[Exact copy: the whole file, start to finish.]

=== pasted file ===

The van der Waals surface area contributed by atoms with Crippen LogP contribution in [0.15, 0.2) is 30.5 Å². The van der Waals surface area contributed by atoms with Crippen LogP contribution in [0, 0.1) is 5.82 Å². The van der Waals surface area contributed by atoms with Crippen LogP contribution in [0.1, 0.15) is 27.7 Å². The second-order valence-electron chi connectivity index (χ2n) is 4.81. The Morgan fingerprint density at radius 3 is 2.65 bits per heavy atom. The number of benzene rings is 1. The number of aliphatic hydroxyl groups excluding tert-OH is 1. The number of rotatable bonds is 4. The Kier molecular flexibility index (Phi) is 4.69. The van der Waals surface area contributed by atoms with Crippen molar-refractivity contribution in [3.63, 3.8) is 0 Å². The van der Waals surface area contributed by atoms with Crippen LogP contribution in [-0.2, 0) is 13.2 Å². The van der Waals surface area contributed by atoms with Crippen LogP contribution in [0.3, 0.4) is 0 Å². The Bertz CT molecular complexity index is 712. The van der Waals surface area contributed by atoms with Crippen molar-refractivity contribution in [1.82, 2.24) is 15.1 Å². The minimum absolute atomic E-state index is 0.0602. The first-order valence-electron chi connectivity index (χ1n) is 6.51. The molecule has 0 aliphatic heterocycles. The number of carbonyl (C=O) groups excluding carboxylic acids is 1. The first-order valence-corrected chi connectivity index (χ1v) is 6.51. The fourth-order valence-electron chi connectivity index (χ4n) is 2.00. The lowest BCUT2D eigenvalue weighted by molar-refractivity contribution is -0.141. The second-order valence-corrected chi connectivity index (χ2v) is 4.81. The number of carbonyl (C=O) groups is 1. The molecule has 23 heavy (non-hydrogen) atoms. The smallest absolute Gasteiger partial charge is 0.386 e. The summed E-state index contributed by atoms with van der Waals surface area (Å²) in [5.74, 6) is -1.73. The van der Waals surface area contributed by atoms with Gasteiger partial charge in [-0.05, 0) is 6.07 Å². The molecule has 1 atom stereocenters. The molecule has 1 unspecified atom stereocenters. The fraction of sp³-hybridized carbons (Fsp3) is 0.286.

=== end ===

The van der Waals surface area contributed by atoms with Crippen LogP contribution in [0.15, 0.2) is 30.5 Å². The van der Waals surface area contributed by atoms with Crippen LogP contribution in [0, 0.1) is 5.82 Å². The van der Waals surface area contributed by atoms with Crippen LogP contribution in [0.1, 0.15) is 27.7 Å². The second-order valence-electron chi connectivity index (χ2n) is 4.81. The Morgan fingerprint density at radius 3 is 2.65 bits per heavy atom. The number of benzene rings is 1. The number of aliphatic hydroxyl groups excluding tert-OH is 1. The number of rotatable bonds is 4. The Kier molecular flexibility index (Phi) is 4.69. The van der Waals surface area contributed by atoms with Crippen molar-refractivity contribution in [3.63, 3.8) is 0 Å². The van der Waals surface area contributed by atoms with Crippen LogP contribution in [-0.2, 0) is 13.2 Å². The van der Waals surface area contributed by atoms with Crippen LogP contribution in [0.3, 0.4) is 0 Å². The Bertz CT molecular complexity index is 712. The van der Waals surface area contributed by atoms with Crippen molar-refractivity contribution in [1.82, 2.24) is 15.1 Å². The minimum absolute atomic E-state index is 0.0602. The first-order valence-electron chi connectivity index (χ1n) is 6.51. The molecule has 0 aliphatic heterocycles. The number of carbonyl (C=O) groups excluding carboxylic acids is 1. The first-order valence-corrected chi connectivity index (χ1v) is 6.51. The fourth-order valence-electron chi connectivity index (χ4n) is 2.00. The lowest BCUT2D eigenvalue weighted by molar-refractivity contribution is -0.141. The second-order valence-corrected chi connectivity index (χ2v) is 4.81. The number of carbonyl (C=O) groups is 1. The molecule has 23 heavy (non-hydrogen) atoms. The smallest absolute Gasteiger partial charge is 0.386 e. The summed E-state index contributed by atoms with van der Waals surface area (Å²) in [5.74, 6) is -1.73. The van der Waals surface area contributed by atoms with Gasteiger partial charge in [-0.05, 0) is 6.07 Å². The molecule has 1 atom stereocenters. The molecule has 1 unspecified atom stereocenters. The fraction of sp³-hybridized carbons (Fsp3) is 0.286.